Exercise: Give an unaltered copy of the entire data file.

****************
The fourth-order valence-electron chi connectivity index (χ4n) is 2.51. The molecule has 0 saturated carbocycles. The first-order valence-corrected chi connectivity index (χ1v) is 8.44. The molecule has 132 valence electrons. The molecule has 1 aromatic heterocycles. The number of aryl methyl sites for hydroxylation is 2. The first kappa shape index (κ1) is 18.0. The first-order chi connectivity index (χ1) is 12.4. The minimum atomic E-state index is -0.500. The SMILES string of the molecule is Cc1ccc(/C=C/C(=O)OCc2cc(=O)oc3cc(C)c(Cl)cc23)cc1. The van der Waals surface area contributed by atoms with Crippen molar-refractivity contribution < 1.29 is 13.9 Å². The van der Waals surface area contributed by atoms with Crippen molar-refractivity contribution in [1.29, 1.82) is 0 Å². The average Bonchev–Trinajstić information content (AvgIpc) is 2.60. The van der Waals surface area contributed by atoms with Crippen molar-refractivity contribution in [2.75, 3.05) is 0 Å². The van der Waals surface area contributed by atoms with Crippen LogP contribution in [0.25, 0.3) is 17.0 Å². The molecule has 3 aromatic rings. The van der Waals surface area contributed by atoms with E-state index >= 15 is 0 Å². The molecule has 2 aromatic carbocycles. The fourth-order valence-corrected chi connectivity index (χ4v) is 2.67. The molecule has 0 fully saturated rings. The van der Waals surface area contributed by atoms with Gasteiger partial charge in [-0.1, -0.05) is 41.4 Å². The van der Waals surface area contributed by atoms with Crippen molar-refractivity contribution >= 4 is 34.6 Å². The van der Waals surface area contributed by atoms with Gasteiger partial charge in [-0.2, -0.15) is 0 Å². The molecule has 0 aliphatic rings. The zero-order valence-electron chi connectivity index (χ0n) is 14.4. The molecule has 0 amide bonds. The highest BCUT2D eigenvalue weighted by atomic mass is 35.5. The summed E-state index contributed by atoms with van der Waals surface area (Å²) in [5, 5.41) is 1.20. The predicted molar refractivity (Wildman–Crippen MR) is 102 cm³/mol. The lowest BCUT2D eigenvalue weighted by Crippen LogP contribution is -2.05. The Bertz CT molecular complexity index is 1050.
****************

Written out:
The fourth-order valence-electron chi connectivity index (χ4n) is 2.51. The molecule has 0 saturated carbocycles. The first-order valence-corrected chi connectivity index (χ1v) is 8.44. The molecule has 132 valence electrons. The molecule has 1 aromatic heterocycles. The number of aryl methyl sites for hydroxylation is 2. The first kappa shape index (κ1) is 18.0. The first-order chi connectivity index (χ1) is 12.4. The minimum atomic E-state index is -0.500. The SMILES string of the molecule is Cc1ccc(/C=C/C(=O)OCc2cc(=O)oc3cc(C)c(Cl)cc23)cc1. The van der Waals surface area contributed by atoms with Crippen molar-refractivity contribution < 1.29 is 13.9 Å². The van der Waals surface area contributed by atoms with Crippen molar-refractivity contribution in [1.29, 1.82) is 0 Å². The average Bonchev–Trinajstić information content (AvgIpc) is 2.60. The van der Waals surface area contributed by atoms with Crippen molar-refractivity contribution in [2.75, 3.05) is 0 Å². The van der Waals surface area contributed by atoms with Crippen LogP contribution in [0.25, 0.3) is 17.0 Å². The molecule has 3 aromatic rings. The van der Waals surface area contributed by atoms with E-state index >= 15 is 0 Å². The molecule has 2 aromatic carbocycles. The fourth-order valence-corrected chi connectivity index (χ4v) is 2.67. The molecule has 0 fully saturated rings. The van der Waals surface area contributed by atoms with Gasteiger partial charge in [-0.1, -0.05) is 41.4 Å². The van der Waals surface area contributed by atoms with Crippen molar-refractivity contribution >= 4 is 34.6 Å². The van der Waals surface area contributed by atoms with Gasteiger partial charge in [-0.2, -0.15) is 0 Å². The molecule has 0 aliphatic rings. The zero-order valence-electron chi connectivity index (χ0n) is 14.4. The molecule has 0 amide bonds. The highest BCUT2D eigenvalue weighted by atomic mass is 35.5. The summed E-state index contributed by atoms with van der Waals surface area (Å²) in [5, 5.41) is 1.20. The predicted molar refractivity (Wildman–Crippen MR) is 102 cm³/mol. The lowest BCUT2D eigenvalue weighted by Crippen LogP contribution is -2.05. The Bertz CT molecular complexity index is 1050.